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Feb. 26, 2021, 9:28 a.m. EST

How much should you pay for a dollar of earnings as valuation indicators are at extreme highs?

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By Mark Hulbert

Many analysts overlook one crucial factor when estimating the stock market’s future return: Changing valuations.

That’s surprising, since you would otherwise think that valuations — how much investors are willing to pay for a dollar of earnings, dividends, book value, cash flow, etc. — would be the centerpiece of any such estimation. But analysts all too often focus instead on factors such as the growth rate of earnings.

Those factors are important too. But in this column — my monthly update of eight valuation ratios with good long-term records — I am focusing on what it would mean if these ratios receded from their current extreme overvaluation.

That’s timely because, as you will see from the table at the end of this column, all eight of these ratios are at or close to historical extremes. What would the stock market’s return be over the next five years if those ratios retreated even slightly toward their historical means?

To answer that question, I will focus on the P/E ratio made famous by Yale University finance professor (and Nobel laureate) Robert Shiller, known as CAPE (for cyclically adjusted price earnings ratio). I would reach profoundly similar conclusions regardless of which of the eight ratios on which I focus.

To calculate the effect of different CAPE ratios in five years’ time, I had to make two assumptions. The first is the growth rate of the Consumer Price Index over the next five years. I chose the five-year break-even inflation rate, which currently is 2.35%.

The second assumption is the growth rate of the S&P 500’s /zigman2/quotes/210599714/realtime SPX +2.39% nominal earnings per share. I assumed (per FactSet estimates ) that EPS would grow 23.6% in calendar 2021, and for the four subsequent years at a 14.1% rate (which is State Street’s estimate for the S&P 500’s average three- to five-year growth rate ).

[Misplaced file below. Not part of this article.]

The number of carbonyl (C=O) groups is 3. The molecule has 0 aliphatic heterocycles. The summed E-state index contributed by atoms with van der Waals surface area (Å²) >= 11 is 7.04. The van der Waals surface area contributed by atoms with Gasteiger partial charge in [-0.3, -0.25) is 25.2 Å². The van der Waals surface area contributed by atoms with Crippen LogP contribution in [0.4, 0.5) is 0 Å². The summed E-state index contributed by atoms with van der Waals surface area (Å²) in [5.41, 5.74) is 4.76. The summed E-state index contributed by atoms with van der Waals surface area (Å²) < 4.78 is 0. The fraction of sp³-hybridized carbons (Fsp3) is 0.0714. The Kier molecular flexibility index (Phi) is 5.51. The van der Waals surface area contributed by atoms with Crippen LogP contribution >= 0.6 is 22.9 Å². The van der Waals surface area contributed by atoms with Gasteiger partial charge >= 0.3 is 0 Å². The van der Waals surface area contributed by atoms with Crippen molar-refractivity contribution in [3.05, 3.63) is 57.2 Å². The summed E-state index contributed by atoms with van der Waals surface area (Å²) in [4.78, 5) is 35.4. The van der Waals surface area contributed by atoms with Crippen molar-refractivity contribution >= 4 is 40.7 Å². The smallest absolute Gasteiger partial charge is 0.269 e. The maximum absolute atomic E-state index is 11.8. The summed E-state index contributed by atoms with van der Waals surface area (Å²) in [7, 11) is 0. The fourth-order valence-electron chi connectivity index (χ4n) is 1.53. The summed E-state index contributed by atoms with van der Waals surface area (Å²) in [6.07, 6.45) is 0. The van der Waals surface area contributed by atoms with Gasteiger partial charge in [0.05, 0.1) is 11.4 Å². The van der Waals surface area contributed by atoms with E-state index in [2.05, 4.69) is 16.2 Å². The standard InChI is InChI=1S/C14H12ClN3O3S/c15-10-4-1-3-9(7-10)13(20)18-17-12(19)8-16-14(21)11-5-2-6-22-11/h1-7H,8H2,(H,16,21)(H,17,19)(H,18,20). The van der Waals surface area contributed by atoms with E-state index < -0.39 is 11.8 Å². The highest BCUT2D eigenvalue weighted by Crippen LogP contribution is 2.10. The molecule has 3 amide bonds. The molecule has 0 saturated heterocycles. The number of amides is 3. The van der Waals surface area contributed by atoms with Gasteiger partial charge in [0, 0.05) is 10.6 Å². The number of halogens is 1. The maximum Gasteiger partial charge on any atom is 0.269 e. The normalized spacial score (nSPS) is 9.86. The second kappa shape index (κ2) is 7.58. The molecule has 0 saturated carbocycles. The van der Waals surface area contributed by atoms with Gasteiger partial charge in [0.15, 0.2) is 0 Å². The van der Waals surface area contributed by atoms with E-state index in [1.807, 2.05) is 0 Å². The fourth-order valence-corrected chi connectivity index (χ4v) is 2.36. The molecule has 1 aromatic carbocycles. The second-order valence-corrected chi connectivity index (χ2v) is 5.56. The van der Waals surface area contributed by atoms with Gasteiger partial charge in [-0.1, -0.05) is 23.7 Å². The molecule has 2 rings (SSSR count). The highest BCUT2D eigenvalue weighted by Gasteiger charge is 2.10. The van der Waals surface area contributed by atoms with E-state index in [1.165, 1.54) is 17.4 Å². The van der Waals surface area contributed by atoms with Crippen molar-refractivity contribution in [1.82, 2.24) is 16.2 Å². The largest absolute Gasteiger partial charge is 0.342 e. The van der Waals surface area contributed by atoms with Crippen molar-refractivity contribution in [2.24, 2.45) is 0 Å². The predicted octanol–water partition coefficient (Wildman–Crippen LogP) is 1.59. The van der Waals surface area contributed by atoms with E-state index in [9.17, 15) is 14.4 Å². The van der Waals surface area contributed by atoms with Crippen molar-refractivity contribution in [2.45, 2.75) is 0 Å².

Notice that these earnings growth rate assumptions are generous. To put them in perspective, consider that they are far higher than EPS’ average growth rate for the 10 years through year-end 2019. If a recession were to occur at any time between now and the end of 2025, a not-insignificant possibility, then EPS’ five-year growth rate would be far lower.

Given these assumptions, it’s a matter of straightforward arithmetic to calculate the S&P 500’s annualized return through year-end 2025, given various CAPE levels at that time. The result of those calculations appears in the table below.

Notice that in order for the stock market to produce anything close to its long-term historical average return, the CAPE will need to remain at its current high level —higher than 95% of all monthly readings over the past 50 years. If the CAPE declines even modestly, then the next five years will experience only modest gains or outright losses.

For example, if the CAPE were to retreat only half way to its historical mean — to the 75 percentile from its current 95 percentile — then the S&P 500’s annualized price-only return over the next five years will be barely positive before inflation, and negative after inflation.

This underlines the importance of taking valuation changes into account when forecasting the future. It’s possible that earnings will grow at a robust, double-digit annualized rate over the next five years and the stock market still will go nowhere — or even decline.

Current status of valuation indicators

For a full description of how each of the indicators in the table below is calculated, please refer to my Oct. 30 column .

Scroll the table to see all the data.

Mark Hulbert is a regular contributor to MarketWatch. His Hulbert Ratings tracks investment newsletters that pay a flat fee to be audited. He can be reached at mark@hulbertratings.com .

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May 13, 2022 4:57p

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